Changing Electorate Promises Bright Future for Progressive Politics
Thursday, November 14, 2008
PSN ON THE AIR: Round Table Discussion with Laura Flanders
This Thursday, PSN's Policy Director Nathan Newman joined PSN ally legislators from New York, Wisconsin, Arizona, and Montana for a round table discussion on Laura Flanders's nationally-syndicated television show GRIT TV. Newman and the other panelists analyzed the state-level results of the November 4 election and outlined strategies for acting on the national progressive mandate that accompanied Obama's victory. You can watch the full video below or by visiting the GRIT TV website .
Changing Electorate Promises Bright Future for Progressive Politics
In last Tuesday's election, there was a dramatic demographic and geographic shift in who supported progressives all the way down the ballot. These changes could lead to long-term electoral support for progressives if they deliver on the promises they made to voters.
As we highlighted last week, progressives made gains across the country, with statewide results tracking federal results more than in previous elections. The overall trend is that progressive candidates are making gains in every region of the country except Appalachia (an area stretching from Tennessee and Kentucky into Arkansas, Oklahoma, and parts of Texas and Mississippi) where both Obama and progressive candidates at the state level had heavy losses. Progressives, however, made strong gains almost everywhere else, and importantly, strong inroads were made in the West. If we examine in depth where voters drove this shift to the left, the numbers are striking.
Young People: One of the great questions of this election was whether or not young people, seemingly more energized than at any time in two generations, would turn out at a rate equivalent to older voters. While not hitting the average turnout, young people did participate in larger numbers, breaking beyond 50% and accounted for 60% of the increase of voters this year . Even more important for progressives, the shift in voter allegiance for young people shifted dramatically. Among voters under 30, two-thirds voted for President-Elect Obama , compared with just over half for Senator Kerry in 2004. (See graph to the right courtesy of UMass Political Science Professor Brian Schaffner .) This is just the latest piece in a string of evidence showing that the so-called millennials are the most progressive cohort in generations. And not only are they more progressive than their predecessors, they are also more politically involved, and as this election illustrated, civically engaged. Given these shifts, it is vitally important that progressives implement reforms to foster youth participation such as early registration for 16-year-olds , making schools "motor voter" registration agencies , and permitting internet registration .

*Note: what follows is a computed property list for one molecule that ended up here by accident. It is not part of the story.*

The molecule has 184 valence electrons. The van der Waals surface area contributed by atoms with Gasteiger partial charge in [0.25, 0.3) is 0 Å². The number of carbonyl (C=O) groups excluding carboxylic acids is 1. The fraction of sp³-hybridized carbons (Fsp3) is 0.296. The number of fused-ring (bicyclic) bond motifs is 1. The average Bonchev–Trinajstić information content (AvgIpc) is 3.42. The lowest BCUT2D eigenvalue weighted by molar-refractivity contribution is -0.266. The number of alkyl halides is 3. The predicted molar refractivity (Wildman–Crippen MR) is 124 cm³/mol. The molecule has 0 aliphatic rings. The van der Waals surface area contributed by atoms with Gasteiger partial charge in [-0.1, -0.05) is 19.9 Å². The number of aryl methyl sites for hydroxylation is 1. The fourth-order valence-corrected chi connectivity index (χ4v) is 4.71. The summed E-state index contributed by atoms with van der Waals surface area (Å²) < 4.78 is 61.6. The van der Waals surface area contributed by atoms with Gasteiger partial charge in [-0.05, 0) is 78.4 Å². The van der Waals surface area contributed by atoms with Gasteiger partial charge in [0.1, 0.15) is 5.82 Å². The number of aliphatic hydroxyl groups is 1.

Hispanics: President Bush famously courted Hispanics and increased the Republican share of this rapidly growing ethnic group. Central to Democratic efforts this year was reversing that trend and placing Hispanic voters solidly within their coalition. On election day those efforts paid off, and while not seeing a national surge in Hispanic turnout, Hispanic voters did strongly favor the Democrats, giving Obama the same two-thirds of their votes. Importantly, although Hispanic turnout didn't surge nationally, it did in key battleground states in the West , such as Colorado (where Hispanic turnout increased over 100%) and Nevada (which saw a 50% increase).
Religious Voters: President-Elect Obama made a bold push for religious voters, who many assumed had abandoned the Democratic Party for good over differences on "cultural" issues, principally abortion and gay rights. This year, however, voters of every faith increased their support for Obama relative to Kerry's performance in 2004. And while not the tectonic shift that we saw among young people and Hispanics, Obama did raise the party's share of weekly churchgoing voters by 8% and occasional worshipers by 11%. Although evangelicals as a group continued to give overwhelming support to the Republican Party and made up a large percentage of John McCain's coalition, there was one major shift that was significant for progressives. In the Midwest, Obama received 33% of evangelicals votes , which is a dramatic increase from the 25% that Kerry obtained in 2004. Additionally, the racial divide among evangelical voters remains as deep as ever.
With youth and fast-growing segments of the population, like Hispanics, voting overwhelmingly for progressive candidates, and progress being made in bringing white evangelical and other religious voters into the progressive fold, demographic shifts will grow the ranks of progressives in coming years if they can merely maintain this new level of support among these groups.